Academic articles often include lists, which organize the material and provide the reader with a quick overview of a section. There are different ways to format lists, but some general principles apply to all of them: they should be constructed in a parallel fashion, and they should be consistent. Numbers, letters, and bullet points are not required in all cases. Academic writers who use The Chicago Manual of Style will find various formats there, but four common list formats are presented here.
Types of List Formats
A run-in list, as the name suggests, is included as part of the general text. Elements can be separated in different ways, as shown in the examples below.
Separated with a Colon: When a complete sentence is followed by a list of items, separate the sentence from the list with a colon.
E.g. “Do not venture into the wilderness without these items: a knife, a book of matches, a flashlight, and a map.”
Separated with Numbers: When the list is part of the sentence, you can separate the items by numbering them.
E.g. “The Housing Committee passed resolutions on (1) annual salaries, (2) fundraising efforts, and (3) community building.”
A vertical list should be preceded by a complete sentence that gives an overview of the points being listed. The list does not need to have a bullet point format and a punctuation mark is not at the end of the entries. For example:
Your admissions packet should include these items:
The three-page statement of purpose
The financial questionnaire
Your contact information
If the lead-in sentence is a complete one and all entries in the list are complete sentences, a punctuation mark should follow each entry. For example (using bullet points):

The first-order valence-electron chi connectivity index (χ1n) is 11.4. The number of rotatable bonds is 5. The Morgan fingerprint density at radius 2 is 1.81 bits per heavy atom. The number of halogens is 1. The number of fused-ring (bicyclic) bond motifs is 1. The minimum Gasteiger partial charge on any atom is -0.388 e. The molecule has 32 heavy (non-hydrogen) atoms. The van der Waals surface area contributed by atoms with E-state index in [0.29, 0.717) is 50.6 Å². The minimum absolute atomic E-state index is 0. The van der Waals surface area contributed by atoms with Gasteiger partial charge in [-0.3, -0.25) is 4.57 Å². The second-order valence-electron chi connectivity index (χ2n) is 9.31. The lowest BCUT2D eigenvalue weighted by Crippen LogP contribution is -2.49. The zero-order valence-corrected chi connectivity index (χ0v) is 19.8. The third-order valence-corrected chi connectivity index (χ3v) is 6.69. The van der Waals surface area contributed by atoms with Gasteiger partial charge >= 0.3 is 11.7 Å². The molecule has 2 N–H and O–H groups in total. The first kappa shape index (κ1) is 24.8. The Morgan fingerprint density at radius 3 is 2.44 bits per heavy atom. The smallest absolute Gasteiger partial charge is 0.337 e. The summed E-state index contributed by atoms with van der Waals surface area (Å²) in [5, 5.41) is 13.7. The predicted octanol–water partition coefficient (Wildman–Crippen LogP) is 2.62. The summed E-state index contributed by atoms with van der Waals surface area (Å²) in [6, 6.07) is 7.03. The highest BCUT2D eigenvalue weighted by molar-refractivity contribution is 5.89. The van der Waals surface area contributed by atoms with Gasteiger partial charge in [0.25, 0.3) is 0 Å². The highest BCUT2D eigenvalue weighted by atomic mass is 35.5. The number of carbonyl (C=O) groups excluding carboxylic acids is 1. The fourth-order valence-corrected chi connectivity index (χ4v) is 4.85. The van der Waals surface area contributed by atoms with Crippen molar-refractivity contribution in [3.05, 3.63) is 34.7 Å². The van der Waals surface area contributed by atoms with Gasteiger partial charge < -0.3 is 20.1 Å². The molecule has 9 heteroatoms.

Make perfect banana bread every time by following these easy steps:
- Preheat the oven to 325 degrees.
- Grease an 8 x 8 baking dish.
- Combine all the dry ingredients (listed above).
- Gently fold in the wet ingredients (listed above).
- Pour the batter into the dish and bake for 45 minutes.
Again, note that because each entry in the list is a complete sentence, a final period is used.
Vertical Lists Punctuated as a Sentence
When a list is too long or convoluted to be presented as one sentence, you can use a vertical list that is punctuated like a sentence. This format is especially useful when the phrases include internal punctuations or the reader might find it difficult to follow the meaning. An example follows below.
Biology instructors have made significant changes to their curricula and classrooms, and today it is common to find
- innovative research techniques, especially those requiring knowledge of anatomy, in labs;
- greater focus on teamwork;
- in-class lectures customized for learning styles; and
- bilingual lesson plans.
Vertical Lists with Subdivided Items
A complex vertical list may be formatted in a way that resembles an outline, using numbers and letters to provide a logical structure. The lead-in (introductory) line should be a complete sentence, as seen in the example below.
Students should be prepared to discuss the following topics:
- Regional History
- Geography and landmarks
- Erosion in mountainous areas
- Notable Figures
- The first tribal chieftains
- The emergence of political divisions and leaders
- The role of women
- Cultural Developments
- The spread of language
- Music used to bind communities
The next time you read a research paper, look for lists and examine how they were constructed. Do the entries use a consistent format? Are the numbers and/or letters correctly placed and in the proper order? Is the lead-in line a complete sentence? If you find that these steps are all present, chances are that the author took the time to research the structure of lists and present them accurately. Now you can do the same.
- Get It Write. Handling Vertical Lists. Retrieved from http://www.getitwriteonline.com/archive/101406VerticalLists.htm
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